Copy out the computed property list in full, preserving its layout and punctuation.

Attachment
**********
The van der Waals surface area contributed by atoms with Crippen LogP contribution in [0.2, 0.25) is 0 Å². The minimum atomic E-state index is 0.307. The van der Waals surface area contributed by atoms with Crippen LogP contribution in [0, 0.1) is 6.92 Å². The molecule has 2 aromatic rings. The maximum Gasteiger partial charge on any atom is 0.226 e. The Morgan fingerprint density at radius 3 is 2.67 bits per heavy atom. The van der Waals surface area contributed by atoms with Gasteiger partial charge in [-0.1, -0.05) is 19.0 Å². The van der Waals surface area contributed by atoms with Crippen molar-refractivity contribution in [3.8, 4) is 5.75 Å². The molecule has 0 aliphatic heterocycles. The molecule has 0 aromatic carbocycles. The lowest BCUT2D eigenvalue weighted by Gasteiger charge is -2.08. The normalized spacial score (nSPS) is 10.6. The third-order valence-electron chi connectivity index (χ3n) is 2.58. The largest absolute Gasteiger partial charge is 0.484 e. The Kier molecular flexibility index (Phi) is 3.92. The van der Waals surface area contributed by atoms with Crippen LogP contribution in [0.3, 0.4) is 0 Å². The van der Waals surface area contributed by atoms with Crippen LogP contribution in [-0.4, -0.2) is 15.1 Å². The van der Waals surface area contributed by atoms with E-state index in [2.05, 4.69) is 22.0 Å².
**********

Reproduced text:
The van der Waals surface area contributed by atoms with Crippen LogP contribution in [0.2, 0.25) is 0 Å². The minimum atomic E-state index is 0.307. The van der Waals surface area contributed by atoms with Crippen LogP contribution in [0, 0.1) is 6.92 Å². The molecule has 2 aromatic rings. The maximum Gasteiger partial charge on any atom is 0.226 e. The Morgan fingerprint density at radius 3 is 2.67 bits per heavy atom. The van der Waals surface area contributed by atoms with Gasteiger partial charge in [-0.1, -0.05) is 19.0 Å². The van der Waals surface area contributed by atoms with Crippen molar-refractivity contribution in [3.8, 4) is 5.75 Å². The molecule has 0 aliphatic heterocycles. The molecule has 0 aromatic carbocycles. The lowest BCUT2D eigenvalue weighted by Gasteiger charge is -2.08. The normalized spacial score (nSPS) is 10.6. The third-order valence-electron chi connectivity index (χ3n) is 2.58. The largest absolute Gasteiger partial charge is 0.484 e. The Kier molecular flexibility index (Phi) is 3.92. The van der Waals surface area contributed by atoms with Crippen LogP contribution in [0.3, 0.4) is 0 Å². The van der Waals surface area contributed by atoms with Crippen LogP contribution in [-0.4, -0.2) is 15.1 Å². The van der Waals surface area contributed by atoms with E-state index in [2.05, 4.69) is 22.0 Å².